Pink Hippo Spotted in Kenya
Two brothers, Will and Matt Burrard-Lucas, reported on their blog they were traveling through the Masai Mara wild animal preserve and were surprised to spy a pink hippo on the banks of the Mara River.
The brothers kept a respectful distance from the extremely rare hippo, using a 600mm telephoto lens to photograph it. The animal was only out of the water for several minutes, before it returned to the river. In the water, the pink hippo was observed submerging and surfacing for air, but was not visible very long.
They showed a keen concern for the animal’s well-being on their blog, “Being an animal that is so strikingly different often results in a hard life; these creatures frequently become outcasts, rejected by their conventionally colored peers. In this case however, we were relieved to note that the other hippos seemed to be treating the pink hippo just like any other.”
After returning to the UK, Will and Matt began researching the very rare individual and found none had been reported in the Mara River area. The only reports they found were of sightings in Uganda, and those apparently are very small in number.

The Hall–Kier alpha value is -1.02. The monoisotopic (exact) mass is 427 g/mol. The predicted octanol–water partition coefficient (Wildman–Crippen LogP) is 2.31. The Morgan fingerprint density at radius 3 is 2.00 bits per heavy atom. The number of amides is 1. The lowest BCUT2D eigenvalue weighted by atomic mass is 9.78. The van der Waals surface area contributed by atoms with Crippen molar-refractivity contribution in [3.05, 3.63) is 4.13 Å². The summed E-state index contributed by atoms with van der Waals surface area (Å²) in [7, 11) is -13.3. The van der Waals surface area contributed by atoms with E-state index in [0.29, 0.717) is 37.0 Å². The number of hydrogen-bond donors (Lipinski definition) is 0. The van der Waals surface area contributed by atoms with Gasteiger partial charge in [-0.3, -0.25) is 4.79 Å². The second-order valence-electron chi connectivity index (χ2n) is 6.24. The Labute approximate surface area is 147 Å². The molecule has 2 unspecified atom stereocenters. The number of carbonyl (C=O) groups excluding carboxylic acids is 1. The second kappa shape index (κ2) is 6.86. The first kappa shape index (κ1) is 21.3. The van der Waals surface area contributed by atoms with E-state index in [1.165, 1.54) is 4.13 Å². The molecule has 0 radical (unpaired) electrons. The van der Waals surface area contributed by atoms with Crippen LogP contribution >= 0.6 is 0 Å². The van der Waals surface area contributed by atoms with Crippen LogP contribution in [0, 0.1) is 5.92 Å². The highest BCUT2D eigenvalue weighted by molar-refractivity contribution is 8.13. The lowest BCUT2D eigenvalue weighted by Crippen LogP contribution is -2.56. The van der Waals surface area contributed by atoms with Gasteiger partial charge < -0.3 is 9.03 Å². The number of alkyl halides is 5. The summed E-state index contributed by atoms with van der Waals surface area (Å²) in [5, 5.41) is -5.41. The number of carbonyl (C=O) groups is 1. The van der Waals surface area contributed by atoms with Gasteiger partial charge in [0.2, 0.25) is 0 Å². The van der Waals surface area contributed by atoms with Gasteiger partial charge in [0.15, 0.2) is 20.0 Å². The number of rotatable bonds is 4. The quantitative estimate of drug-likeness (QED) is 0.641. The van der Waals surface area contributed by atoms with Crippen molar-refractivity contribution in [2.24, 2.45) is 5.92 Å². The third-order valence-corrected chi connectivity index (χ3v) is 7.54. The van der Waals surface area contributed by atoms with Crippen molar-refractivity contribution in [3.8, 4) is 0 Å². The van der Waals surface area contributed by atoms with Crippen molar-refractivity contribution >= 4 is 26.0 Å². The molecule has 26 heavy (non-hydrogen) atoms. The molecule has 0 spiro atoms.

Research conducted by the brothers lead them to believe the hippo is leucistic and not albino, because it has dark eyes (not pink or red) and pigmentation on its back. Leucism is a reduction of all types of pigmentation, not just of melanin. However, leucistic animals are generally white in color. So a pink leucistic hippo would be even more rare. Wildlife Extra News has a whole page with animal images and text on leucism, with some references to albinism. With some animals it isn’t clear exactly which genetic condition causes white or pink hair, skin or eye color.
The Burrard-Lucas brothers did a very good job both photographing and writing about the pink hippo. On their blog, they said they will be releasing more photos. While reading about such a rare animal and observing the photos is very enjoyable, one also wonders if so much media exposure doesn’t encourage many other tourists to seek out the pink hippo, and unintentionally cause it stress or even accidental harm, such as feeding it human food which might make it sick, or getting too close and driving it away from its natural habitat.
Image Credit: Burrard-Lucas